Nanotechnology Now

Our NanoNews Digest Sponsors





Heifer International

Wikipedia Affiliate Button


android tablet pc

Home > News > Viral Manufacturing: Building Nanomachines With Viruses

February 17th, 2007

Viral Manufacturing: Building Nanomachines With Viruses

Abstract:
The goal of nanofabrication is to make tiny machines build themselves using molecules they grab from their surroundings. It's easy to dismiss the concept as science fiction or hype. Until you hear what's been going on in the lab of MIT materials scientist Angela Belcher, a star in nanotechnology circles.

Working with colleagues Paula Hammond and Yet-Ming Chiang, Belcher genetically altered a virus, the M-13 bacteriophage, inducing it to grab a pair of conductive metals cobalt oxide and gold from a solution. As the viruses rearrange themselves, they form highly aligned organic nanowires that can be used as a lithium-ion battery electrode one so densely packed it can store two or three times the energy of conventional electrodes of the same size and weight. So far, the team has grown an anode. The next steps-which could be completed in two years-will be to grow a cathode, and to perfect the Saran Wrap-thin polymer electrolyte that separates the electrodes.

Source:
popularmechanics.com

Bookmark:
Delicious Digg Newsvine Google Yahoo Reddit Magnoliacom Furl Facebook

Related News Press

NEMS

Carbyne morphs when stretched: Rice University calculations show carbon-atom chain would go metal to semiconductor July 21st, 2014

LetiDays Grenoble to Present Multiple Perspectives on Development, Challenges and Markets for the IoT April 14th, 2014

Columbia engineers make world's smallest FM radio transmitter: Team demonstrates new application of graphene using positive feedback November 18th, 2013

Revisiting quantum effects in MEMS: New calculations shows that the influence of quantum effects on the operating conditions of nanodevices has, until now, been overestimated November 15th, 2013

Molecular Machines

Crystallizing the DNA nanotechnology dream: Scientists have designed the first large DNA crystals with precisely prescribed depths and complex 3D features, which could create revolutionary nanodevices October 20th, 2014

Optimum inertial design for self-propulsion: A new study investigates the effects of small but finite inertia on the propulsion of micro and nano-scale swimming machines July 29th, 2014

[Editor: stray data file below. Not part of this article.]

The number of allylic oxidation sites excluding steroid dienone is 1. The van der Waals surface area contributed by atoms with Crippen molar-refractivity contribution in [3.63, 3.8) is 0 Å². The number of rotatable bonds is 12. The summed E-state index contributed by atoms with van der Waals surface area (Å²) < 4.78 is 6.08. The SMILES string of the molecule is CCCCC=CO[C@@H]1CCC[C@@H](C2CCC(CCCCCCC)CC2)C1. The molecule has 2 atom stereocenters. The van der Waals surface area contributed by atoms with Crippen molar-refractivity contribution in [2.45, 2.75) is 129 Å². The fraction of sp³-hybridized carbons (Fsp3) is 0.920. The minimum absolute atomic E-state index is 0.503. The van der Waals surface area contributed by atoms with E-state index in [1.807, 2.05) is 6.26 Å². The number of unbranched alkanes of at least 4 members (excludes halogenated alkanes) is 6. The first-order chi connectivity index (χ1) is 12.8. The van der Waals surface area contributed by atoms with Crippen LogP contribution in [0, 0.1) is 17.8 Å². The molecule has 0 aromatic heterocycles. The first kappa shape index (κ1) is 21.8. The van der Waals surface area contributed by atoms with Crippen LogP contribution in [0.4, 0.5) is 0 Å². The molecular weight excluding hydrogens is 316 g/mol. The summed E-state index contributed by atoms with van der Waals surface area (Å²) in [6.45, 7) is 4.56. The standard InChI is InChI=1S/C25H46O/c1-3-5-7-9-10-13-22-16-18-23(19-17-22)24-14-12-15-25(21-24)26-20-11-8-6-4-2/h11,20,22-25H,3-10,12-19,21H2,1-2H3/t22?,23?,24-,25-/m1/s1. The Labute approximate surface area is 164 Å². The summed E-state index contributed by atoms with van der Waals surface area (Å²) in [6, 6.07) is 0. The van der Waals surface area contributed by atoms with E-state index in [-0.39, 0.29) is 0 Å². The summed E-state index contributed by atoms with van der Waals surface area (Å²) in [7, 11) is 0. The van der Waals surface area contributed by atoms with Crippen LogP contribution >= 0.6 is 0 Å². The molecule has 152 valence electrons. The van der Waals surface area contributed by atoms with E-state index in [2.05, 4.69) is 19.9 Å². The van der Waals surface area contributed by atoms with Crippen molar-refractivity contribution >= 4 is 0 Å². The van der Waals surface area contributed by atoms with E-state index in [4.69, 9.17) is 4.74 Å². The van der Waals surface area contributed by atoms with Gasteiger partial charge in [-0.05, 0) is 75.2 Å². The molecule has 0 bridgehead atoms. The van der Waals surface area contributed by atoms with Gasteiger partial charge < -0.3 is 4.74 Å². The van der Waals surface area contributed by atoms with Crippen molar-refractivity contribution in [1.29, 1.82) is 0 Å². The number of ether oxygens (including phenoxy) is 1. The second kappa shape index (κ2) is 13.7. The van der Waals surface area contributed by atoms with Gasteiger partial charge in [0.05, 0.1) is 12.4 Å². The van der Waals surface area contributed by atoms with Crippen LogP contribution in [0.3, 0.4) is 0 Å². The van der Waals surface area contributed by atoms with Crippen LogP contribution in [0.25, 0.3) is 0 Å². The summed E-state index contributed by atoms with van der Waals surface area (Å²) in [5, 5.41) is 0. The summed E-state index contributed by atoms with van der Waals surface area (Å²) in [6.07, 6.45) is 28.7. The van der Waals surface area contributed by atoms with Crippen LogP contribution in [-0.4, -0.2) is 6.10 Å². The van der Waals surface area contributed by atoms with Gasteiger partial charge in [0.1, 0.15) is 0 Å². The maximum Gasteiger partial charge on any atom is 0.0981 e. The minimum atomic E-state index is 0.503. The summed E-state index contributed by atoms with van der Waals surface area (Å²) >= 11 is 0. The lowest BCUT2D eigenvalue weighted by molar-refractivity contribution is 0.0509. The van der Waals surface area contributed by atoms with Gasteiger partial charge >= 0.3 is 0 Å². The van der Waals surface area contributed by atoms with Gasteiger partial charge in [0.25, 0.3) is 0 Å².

Breakthrough laser experiment reveals liquid-like motion of atoms in an ultra-cold cluster: University of Leicester research team unlocks insights into creation of new nano-materials July 25th, 2014

NIST shows ultrasonically propelled nanorods spin dizzyingly fast July 22nd, 2014

Interviews/Book Reviews/Essays/Reports/Podcasts/Journals

Mechanism behind nature's sparkles revealed October 22nd, 2014

Special UO microscope captures defects in nanotubes: University of Oregon chemists provide a detailed view of traps that disrupt energy flow, possibly pointing toward improved charge-carrying devices October 21st, 2014

Could I squeeze by you? Ames Laboratory scientists model molecular movement within narrow channels of mesoporous nanoparticles October 21st, 2014

Detecting Cancer Earlier is Goal of Rutgers-Developed Medical Imaging Technology: Rare earth nanocrystals and infrared light can reveal small cancerous tumors and cardiovascular lesions October 21st, 2014

Battery Technology/Capacitors/Generators/Piezoelectrics/Thermoelectrics/Energy storage

Super stable garnet ceramics may be ideal for high-energy lithium batteries October 21st, 2014

Graphenea opens US branch October 16th, 2014

NTU develops ultra-fast charging batteries that last 20 years October 14th, 2014

Electrically conductive plastics promising for batteries, solar cells October 10th, 2014

NanoNews-Digest
The latest news from around the world, FREE





  Premium Products
NanoNews-Custom
Only the news you want to read!
 Learn More
NanoTech-Transfer
University Technology Transfer & Patents
 Learn More
NanoStrategies
Full-service, expert consulting
 Learn More














ASP
Nanotechnology Now Featured Books




NNN

The Hunger Project







© Copyright 1999-2014 7th Wave, Inc. All Rights Reserved PRIVACY POLICY :: CONTACT US :: STATS :: SITE MAP :: ADVERTISE